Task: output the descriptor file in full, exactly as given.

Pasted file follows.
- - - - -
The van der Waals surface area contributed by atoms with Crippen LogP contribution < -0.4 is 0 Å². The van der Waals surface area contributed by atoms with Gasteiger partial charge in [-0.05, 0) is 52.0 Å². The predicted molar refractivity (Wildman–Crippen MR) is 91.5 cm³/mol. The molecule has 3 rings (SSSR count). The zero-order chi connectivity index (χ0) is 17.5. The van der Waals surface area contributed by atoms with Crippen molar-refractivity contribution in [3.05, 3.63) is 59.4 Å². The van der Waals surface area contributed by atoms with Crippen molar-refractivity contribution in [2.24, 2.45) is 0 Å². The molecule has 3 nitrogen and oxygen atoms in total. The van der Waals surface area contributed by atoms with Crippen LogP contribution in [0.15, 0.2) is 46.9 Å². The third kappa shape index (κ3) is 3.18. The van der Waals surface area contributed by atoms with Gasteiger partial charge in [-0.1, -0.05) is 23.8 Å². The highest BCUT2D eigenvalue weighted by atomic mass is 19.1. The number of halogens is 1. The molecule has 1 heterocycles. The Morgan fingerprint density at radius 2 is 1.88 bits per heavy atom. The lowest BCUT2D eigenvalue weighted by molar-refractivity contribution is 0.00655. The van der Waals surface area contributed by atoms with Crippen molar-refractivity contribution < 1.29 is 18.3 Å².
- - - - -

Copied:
The van der Waals surface area contributed by atoms with Crippen LogP contribution < -0.4 is 0 Å². The van der Waals surface area contributed by atoms with Gasteiger partial charge in [-0.05, 0) is 52.0 Å². The predicted molar refractivity (Wildman–Crippen MR) is 91.5 cm³/mol. The molecule has 3 rings (SSSR count). The zero-order chi connectivity index (χ0) is 17.5. The van der Waals surface area contributed by atoms with Crippen molar-refractivity contribution in [3.05, 3.63) is 59.4 Å². The van der Waals surface area contributed by atoms with Crippen molar-refractivity contribution in [2.24, 2.45) is 0 Å². The molecule has 3 nitrogen and oxygen atoms in total. The van der Waals surface area contributed by atoms with Crippen LogP contribution in [0.15, 0.2) is 46.9 Å². The third kappa shape index (κ3) is 3.18. The van der Waals surface area contributed by atoms with Gasteiger partial charge in [-0.1, -0.05) is 23.8 Å². The highest BCUT2D eigenvalue weighted by atomic mass is 19.1. The number of halogens is 1. The molecule has 1 heterocycles. The Morgan fingerprint density at radius 2 is 1.88 bits per heavy atom. The lowest BCUT2D eigenvalue weighted by molar-refractivity contribution is 0.00655. The van der Waals surface area contributed by atoms with Crippen molar-refractivity contribution < 1.29 is 18.3 Å².